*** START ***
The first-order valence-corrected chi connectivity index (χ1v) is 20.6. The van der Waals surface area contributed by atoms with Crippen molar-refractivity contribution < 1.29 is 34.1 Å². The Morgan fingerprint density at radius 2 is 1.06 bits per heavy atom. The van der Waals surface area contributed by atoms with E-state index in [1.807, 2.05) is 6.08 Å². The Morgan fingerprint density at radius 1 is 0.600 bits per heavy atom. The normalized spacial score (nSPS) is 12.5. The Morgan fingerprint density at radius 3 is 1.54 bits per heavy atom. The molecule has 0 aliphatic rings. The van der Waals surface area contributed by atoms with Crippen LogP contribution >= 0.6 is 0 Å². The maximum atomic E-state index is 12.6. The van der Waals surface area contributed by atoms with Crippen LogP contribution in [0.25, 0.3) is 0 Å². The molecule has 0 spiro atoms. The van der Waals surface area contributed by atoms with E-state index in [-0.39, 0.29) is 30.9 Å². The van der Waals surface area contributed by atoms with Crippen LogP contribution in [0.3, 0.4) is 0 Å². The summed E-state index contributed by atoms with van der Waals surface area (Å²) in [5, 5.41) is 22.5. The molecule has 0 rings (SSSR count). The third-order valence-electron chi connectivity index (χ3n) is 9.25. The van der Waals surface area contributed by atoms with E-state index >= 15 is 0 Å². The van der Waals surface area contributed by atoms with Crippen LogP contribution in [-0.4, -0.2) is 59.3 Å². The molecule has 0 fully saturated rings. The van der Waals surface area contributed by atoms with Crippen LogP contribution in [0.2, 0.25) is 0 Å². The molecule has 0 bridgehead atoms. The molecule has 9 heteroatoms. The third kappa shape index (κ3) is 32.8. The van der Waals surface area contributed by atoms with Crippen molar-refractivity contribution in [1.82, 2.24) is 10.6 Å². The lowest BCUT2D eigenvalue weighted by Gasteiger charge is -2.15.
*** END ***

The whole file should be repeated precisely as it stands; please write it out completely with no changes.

The first-order valence-corrected chi connectivity index (χ1v) is 20.6. The van der Waals surface area contributed by atoms with Crippen molar-refractivity contribution < 1.29 is 34.1 Å². The Morgan fingerprint density at radius 2 is 1.06 bits per heavy atom. The van der Waals surface area contributed by atoms with E-state index in [1.807, 2.05) is 6.08 Å². The Morgan fingerprint density at radius 1 is 0.600 bits per heavy atom. The normalized spacial score (nSPS) is 12.5. The Morgan fingerprint density at radius 3 is 1.54 bits per heavy atom. The molecule has 0 aliphatic rings. The van der Waals surface area contributed by atoms with Crippen LogP contribution >= 0.6 is 0 Å². The maximum atomic E-state index is 12.6. The van der Waals surface area contributed by atoms with Crippen LogP contribution in [0.25, 0.3) is 0 Å². The molecule has 0 spiro atoms. The van der Waals surface area contributed by atoms with E-state index in [-0.39, 0.29) is 30.9 Å². The van der Waals surface area contributed by atoms with Crippen LogP contribution in [0.3, 0.4) is 0 Å². The summed E-state index contributed by atoms with van der Waals surface area (Å²) in [5, 5.41) is 22.5. The molecule has 0 rings (SSSR count). The third-order valence-electron chi connectivity index (χ3n) is 9.25. The van der Waals surface area contributed by atoms with E-state index >= 15 is 0 Å². The van der Waals surface area contributed by atoms with Crippen LogP contribution in [-0.4, -0.2) is 59.3 Å². The molecule has 0 fully saturated rings. The van der Waals surface area contributed by atoms with Crippen LogP contribution in [0.2, 0.25) is 0 Å². The molecule has 0 bridgehead atoms. The molecule has 9 heteroatoms. The third kappa shape index (κ3) is 32.8. The van der Waals surface area contributed by atoms with Crippen molar-refractivity contribution in [1.82, 2.24) is 10.6 Å². The lowest BCUT2D eigenvalue weighted by Gasteiger charge is -2.15.